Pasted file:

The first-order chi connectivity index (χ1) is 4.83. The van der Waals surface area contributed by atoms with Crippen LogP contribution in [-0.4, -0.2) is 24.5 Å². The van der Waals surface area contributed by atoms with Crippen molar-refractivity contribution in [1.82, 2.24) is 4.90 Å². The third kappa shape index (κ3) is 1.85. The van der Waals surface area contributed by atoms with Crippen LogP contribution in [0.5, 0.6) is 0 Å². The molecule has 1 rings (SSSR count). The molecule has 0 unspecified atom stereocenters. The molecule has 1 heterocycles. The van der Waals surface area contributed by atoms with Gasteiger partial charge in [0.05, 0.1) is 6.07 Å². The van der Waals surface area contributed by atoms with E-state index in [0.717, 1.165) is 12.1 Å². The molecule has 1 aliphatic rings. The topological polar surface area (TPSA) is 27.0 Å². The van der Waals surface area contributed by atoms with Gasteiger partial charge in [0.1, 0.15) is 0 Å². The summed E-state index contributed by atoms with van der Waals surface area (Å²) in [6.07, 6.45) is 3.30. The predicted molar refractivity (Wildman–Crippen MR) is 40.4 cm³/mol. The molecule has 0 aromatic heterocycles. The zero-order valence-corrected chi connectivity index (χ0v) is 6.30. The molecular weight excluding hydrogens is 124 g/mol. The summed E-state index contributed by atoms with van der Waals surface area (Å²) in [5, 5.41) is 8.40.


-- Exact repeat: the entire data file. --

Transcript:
The first-order chi connectivity index (χ1) is 4.83. The van der Waals surface area contributed by atoms with Crippen LogP contribution in [-0.4, -0.2) is 24.5 Å². The van der Waals surface area contributed by atoms with Crippen molar-refractivity contribution in [1.82, 2.24) is 4.90 Å². The third kappa shape index (κ3) is 1.85. The van der Waals surface area contributed by atoms with Crippen LogP contribution in [0.5, 0.6) is 0 Å². The molecule has 1 rings (SSSR count). The molecule has 0 unspecified atom stereocenters. The molecule has 1 heterocycles. The van der Waals surface area contributed by atoms with Gasteiger partial charge in [0.05, 0.1) is 6.07 Å². The van der Waals surface area contributed by atoms with E-state index in [0.717, 1.165) is 12.1 Å². The molecule has 1 aliphatic rings. The topological polar surface area (TPSA) is 27.0 Å². The van der Waals surface area contributed by atoms with Gasteiger partial charge in [0.1, 0.15) is 0 Å². The summed E-state index contributed by atoms with van der Waals surface area (Å²) in [6.07, 6.45) is 3.30. The predicted molar refractivity (Wildman–Crippen MR) is 40.4 cm³/mol. The molecule has 0 aromatic heterocycles. The zero-order valence-corrected chi connectivity index (χ0v) is 6.30. The molecular weight excluding hydrogens is 124 g/mol. The summed E-state index contributed by atoms with van der Waals surface area (Å²) in [5, 5.41) is 8.40.